In Raja yoga, the 8 limbs of yoga are the steps Sri Patanjali suggests to take for those longing for Moksha/liberation from the ego and attachment to the physical self. The second limb, known as the Nyamas refers to the personal behaviours that we should practice according to Patanjali on the spiritual yogic path.
The 5 Nyamas are:
Saucca – cleanliness
Santosha – contentment
Tapas – austerities
Ishwara Pranidhana – surrendering the ego
Whilst I will explain each of these in later blogs, I wanted to focus on Santosha as this in my opinion is something that can be practiced by everyone, not only those who aspire to take on a yogic path.
Santosha refers to contentment, being content with life. But what is contentment? What does it actually mean to be content? Some might say it is to be happy and this makes sense right? But with happiness, sadness will follow at some point, so will this still be a state of contentment?
The way I can explain Santosha is the neutral ground between happiness and sadness. When we search for happiness, we are not exactly practicing Santosha. It means that we see happiness as an external concept outside of ourselves, so we seek it through the physical life experiences and for some, through things. If we have something we want, then we feel happy. If we don’t, then most of the time we are sad because we don’t have it. Whenever we seek happiness, we can learn that with it will always come sadness too. Both are connected, one cannot be without the other. We are happy because we don’t feel sad, and we feel sad because we don’t feel happy.
Santosha comes in between and in my opinion it is the concept of being in contentment and satisfied with what is in this moment. It is neither happiness, nor sadness; it is not dependant on either of those. It is a state of joyful, acceptance and surrender.
In my opinion, we cannot always be happy. There are moments in life when sadness needs to be experienced. And there are also times of complete happiness. But if we learn to practice Santosha, we can experience both without being too attached to either. We can always be in a state of being, simply being.
Finding gratitude for life and all that we are gifted with is one way of practicing Santosha. Even some unpleasant experiences for which we might hold cold feelings such as pain, sadness, guilt, shame, regret etc later on we can maybe understand the lessons that came with that experience because we cannot change what has happened. Being present in the moment, without the mind wondering in the past or rushing towards the future is also a way of practicing Santosha. This is perhaps one of the most important parts of it. When we are present we are here and now. There is nothing else. This does not leave room for any other desires of wanting to change something or wishing for something different. It is what it is and if we can change something, the inspiration for this comes only when we are clear in the mind and open with our heart.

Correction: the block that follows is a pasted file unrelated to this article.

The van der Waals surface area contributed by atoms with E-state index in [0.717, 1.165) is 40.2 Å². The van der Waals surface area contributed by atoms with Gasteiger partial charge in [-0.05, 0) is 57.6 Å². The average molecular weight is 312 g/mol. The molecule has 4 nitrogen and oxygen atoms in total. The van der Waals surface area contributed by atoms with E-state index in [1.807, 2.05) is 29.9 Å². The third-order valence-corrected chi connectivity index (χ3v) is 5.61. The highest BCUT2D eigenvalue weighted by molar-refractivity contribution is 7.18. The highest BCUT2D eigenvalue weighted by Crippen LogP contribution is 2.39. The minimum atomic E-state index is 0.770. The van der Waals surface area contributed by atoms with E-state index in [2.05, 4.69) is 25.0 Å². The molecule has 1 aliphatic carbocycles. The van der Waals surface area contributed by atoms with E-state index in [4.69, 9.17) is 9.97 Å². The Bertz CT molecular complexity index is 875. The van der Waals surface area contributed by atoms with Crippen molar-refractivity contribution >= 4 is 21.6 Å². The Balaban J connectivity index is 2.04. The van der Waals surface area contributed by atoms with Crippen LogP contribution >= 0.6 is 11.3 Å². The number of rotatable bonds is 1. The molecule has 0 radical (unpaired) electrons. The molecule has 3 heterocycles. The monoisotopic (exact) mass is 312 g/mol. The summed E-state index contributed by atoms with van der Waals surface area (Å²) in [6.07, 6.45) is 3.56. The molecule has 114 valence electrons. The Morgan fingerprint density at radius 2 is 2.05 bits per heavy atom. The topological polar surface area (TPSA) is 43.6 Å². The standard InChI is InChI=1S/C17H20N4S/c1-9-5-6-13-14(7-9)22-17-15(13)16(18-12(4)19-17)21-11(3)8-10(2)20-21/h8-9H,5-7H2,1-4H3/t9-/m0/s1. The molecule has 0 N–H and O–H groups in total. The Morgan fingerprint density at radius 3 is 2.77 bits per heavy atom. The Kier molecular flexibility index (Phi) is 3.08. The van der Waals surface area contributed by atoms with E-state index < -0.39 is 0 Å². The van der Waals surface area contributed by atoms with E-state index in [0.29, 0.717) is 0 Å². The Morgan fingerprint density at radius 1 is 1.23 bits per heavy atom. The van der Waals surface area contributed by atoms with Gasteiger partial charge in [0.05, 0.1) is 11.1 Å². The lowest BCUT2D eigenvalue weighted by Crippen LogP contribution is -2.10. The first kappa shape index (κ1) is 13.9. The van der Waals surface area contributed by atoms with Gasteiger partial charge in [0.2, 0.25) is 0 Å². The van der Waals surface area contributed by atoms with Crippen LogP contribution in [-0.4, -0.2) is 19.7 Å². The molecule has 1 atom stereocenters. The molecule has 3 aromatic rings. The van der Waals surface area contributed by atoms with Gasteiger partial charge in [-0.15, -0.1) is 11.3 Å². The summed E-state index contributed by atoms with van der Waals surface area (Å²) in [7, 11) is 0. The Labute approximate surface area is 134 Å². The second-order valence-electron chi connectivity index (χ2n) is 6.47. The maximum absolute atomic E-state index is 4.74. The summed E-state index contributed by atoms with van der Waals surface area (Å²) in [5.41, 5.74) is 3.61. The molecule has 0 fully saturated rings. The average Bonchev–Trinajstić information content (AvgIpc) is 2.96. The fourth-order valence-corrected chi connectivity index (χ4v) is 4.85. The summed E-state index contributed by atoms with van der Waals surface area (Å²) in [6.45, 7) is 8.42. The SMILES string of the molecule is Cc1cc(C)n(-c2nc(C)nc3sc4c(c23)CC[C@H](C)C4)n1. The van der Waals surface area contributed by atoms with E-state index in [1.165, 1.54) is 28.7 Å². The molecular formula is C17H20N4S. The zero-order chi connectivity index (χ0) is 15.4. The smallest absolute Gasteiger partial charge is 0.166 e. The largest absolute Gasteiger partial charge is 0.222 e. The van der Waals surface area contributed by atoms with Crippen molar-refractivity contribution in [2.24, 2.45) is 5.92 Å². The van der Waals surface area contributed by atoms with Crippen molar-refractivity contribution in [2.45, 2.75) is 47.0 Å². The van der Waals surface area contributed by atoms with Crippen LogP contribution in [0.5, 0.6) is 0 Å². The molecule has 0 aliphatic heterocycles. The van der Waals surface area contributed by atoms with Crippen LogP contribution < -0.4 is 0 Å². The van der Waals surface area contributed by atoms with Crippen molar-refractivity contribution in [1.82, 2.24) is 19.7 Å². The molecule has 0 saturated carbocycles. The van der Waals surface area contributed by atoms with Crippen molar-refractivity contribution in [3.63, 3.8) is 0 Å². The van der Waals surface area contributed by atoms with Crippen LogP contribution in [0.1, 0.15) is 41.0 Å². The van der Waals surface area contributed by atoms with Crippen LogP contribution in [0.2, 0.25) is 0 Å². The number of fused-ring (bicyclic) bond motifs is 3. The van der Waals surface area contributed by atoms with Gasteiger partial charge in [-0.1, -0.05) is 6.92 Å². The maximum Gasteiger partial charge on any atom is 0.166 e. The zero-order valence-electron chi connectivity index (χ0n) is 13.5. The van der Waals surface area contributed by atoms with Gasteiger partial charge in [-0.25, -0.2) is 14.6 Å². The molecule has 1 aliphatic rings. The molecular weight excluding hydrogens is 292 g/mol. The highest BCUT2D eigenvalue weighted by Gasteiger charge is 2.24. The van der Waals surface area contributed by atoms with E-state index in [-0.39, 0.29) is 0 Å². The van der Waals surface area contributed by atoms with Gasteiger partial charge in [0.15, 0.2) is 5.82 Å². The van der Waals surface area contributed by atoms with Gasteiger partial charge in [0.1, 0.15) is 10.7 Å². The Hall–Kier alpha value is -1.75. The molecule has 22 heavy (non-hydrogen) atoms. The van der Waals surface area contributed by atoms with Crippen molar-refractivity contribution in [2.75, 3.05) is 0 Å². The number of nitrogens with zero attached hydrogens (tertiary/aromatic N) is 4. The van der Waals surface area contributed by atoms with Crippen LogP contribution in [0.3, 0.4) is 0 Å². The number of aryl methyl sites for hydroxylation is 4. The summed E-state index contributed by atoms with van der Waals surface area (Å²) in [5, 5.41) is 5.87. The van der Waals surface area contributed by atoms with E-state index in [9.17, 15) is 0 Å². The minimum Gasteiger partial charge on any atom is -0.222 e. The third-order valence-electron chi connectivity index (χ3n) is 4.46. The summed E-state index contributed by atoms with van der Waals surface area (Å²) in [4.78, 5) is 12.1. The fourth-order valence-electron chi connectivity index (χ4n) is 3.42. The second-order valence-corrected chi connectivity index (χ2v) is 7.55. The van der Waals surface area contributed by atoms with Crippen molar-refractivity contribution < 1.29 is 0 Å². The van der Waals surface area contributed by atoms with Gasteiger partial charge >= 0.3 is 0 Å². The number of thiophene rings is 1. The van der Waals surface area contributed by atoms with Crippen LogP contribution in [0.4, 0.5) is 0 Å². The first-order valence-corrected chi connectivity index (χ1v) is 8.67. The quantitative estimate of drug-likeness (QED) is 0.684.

Surrender and acceptance relate beautifully with Santosha. Whilst we might think we can control life, we are more often than not proven differently. It is not about being in control, but learning to surrender to the flow of life without forcing for things to happen. We can try with patience, strength and self-belief to open a door of opportunity, but if that door does not open regardless what we try, perhaps we need to wait for a different time or open another door before that one opens. Everything is in synchronicity with the Divine essence and trusting this requires strength and unshakeable faith.
Yoga is not an easy path. It is not all calm and peachy. It is like a mirror through which we can see every layer of our existence, every part of our being and finally, one day maybe, we can see ourselves, our true self. But this requires so much commitment, dedication, belief and continuous practice. Yet it is the practice itself that can bring us into Santosha. The practice teaches us to be disciplined yet adaptable. We learn to be wise but open with our heart; to express ourselves freely yet to listen more; to free our body from all kinds of tension yet lovingly; to sit in silence and calm yet not to be afraid of the crowds and chaos. All of these, and more are the lessons we get from our sadhana (spiritual practice) which all are to be practiced in our life, throughout our physical existence.
Santosha can happen in every moment. It is a walk by the sea and listening to the sounds of the waves; it is the feeling of allowing raindrops to touch our skin without rushing out of the rain; it is the perseverance we keep when we fall; and the humbleness developed when being of service; it is a quick beautiful connection with a stranger without rushing into the future or analysing where it leads; it is the moment we find steadiness of body and mind through the connection of our breath. Santosha is also in the times when we fall and we recognise the power in rising again. It is in the tough periods of mourning and grief yet we fill our heart with gratitude and joy for having had special moments together, regardless how long they lasted. It is in the experiences of darkness yet we acknowledge the depth of light, the true power of illumination.
Santosha is the moment we open our eyes in the morning and no matter what we say “Thank you for giving another opportunity to be of service, to be useful, to love, to feel loved, to experience whatever comes because I trust and I am open to learn”.